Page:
n her high station talked wisely, telling her to forget him. "For," said they, "such a thing as a princess marrying a peasant boy can only happen once in a blue moon!"
When she heard that, Nillywill began every night to watch the moon rise, hoping some evening to see it grow up like a blue flower against the dusk and shake down her wish to her like a bee out of its deep bosom.
But night by night, silver, or ruddy, or primrose, it lit a place for itself in the heavens; and years went by, bringing the Princess no nearer to her desire to find room for Hands-pansy amid the splendours of her throne.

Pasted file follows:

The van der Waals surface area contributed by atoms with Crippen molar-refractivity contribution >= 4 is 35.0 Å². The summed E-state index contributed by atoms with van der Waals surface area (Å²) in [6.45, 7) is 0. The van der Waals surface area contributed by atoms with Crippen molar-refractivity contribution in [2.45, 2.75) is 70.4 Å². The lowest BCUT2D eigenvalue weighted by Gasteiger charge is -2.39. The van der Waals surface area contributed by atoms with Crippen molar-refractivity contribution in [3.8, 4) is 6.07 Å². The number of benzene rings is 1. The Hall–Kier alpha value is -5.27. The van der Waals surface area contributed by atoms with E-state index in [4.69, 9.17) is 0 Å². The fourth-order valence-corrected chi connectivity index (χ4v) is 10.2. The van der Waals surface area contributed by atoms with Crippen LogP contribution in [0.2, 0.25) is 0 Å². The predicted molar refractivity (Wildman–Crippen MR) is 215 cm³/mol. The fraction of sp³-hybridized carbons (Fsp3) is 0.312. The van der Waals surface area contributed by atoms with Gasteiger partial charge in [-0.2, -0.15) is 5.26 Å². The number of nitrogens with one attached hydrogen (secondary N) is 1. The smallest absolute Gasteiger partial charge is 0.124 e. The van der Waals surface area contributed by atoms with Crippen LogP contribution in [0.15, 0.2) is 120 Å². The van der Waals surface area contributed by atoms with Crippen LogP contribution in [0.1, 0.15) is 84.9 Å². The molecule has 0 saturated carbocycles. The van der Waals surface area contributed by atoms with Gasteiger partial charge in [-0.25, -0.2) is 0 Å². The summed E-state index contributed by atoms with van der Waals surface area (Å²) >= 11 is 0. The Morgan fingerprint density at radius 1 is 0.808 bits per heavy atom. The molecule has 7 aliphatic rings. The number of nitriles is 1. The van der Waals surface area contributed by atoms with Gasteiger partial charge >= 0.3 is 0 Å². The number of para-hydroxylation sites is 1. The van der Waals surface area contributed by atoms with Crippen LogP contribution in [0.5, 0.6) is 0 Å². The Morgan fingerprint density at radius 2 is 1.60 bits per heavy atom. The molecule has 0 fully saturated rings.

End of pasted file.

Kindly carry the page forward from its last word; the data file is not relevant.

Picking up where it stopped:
She knew that he was five thousand miles away and had only wooden peasant shoes to walk in; and when she begged that she might once more have sight of him, her whole court, with the greatest utterable politeness, cried "No!"
The Princess's memory sang to her of him in a thousand tunes, like woodland birds carolling; but it was within the cage which men call a crown that her thoughts moved, fluttering to be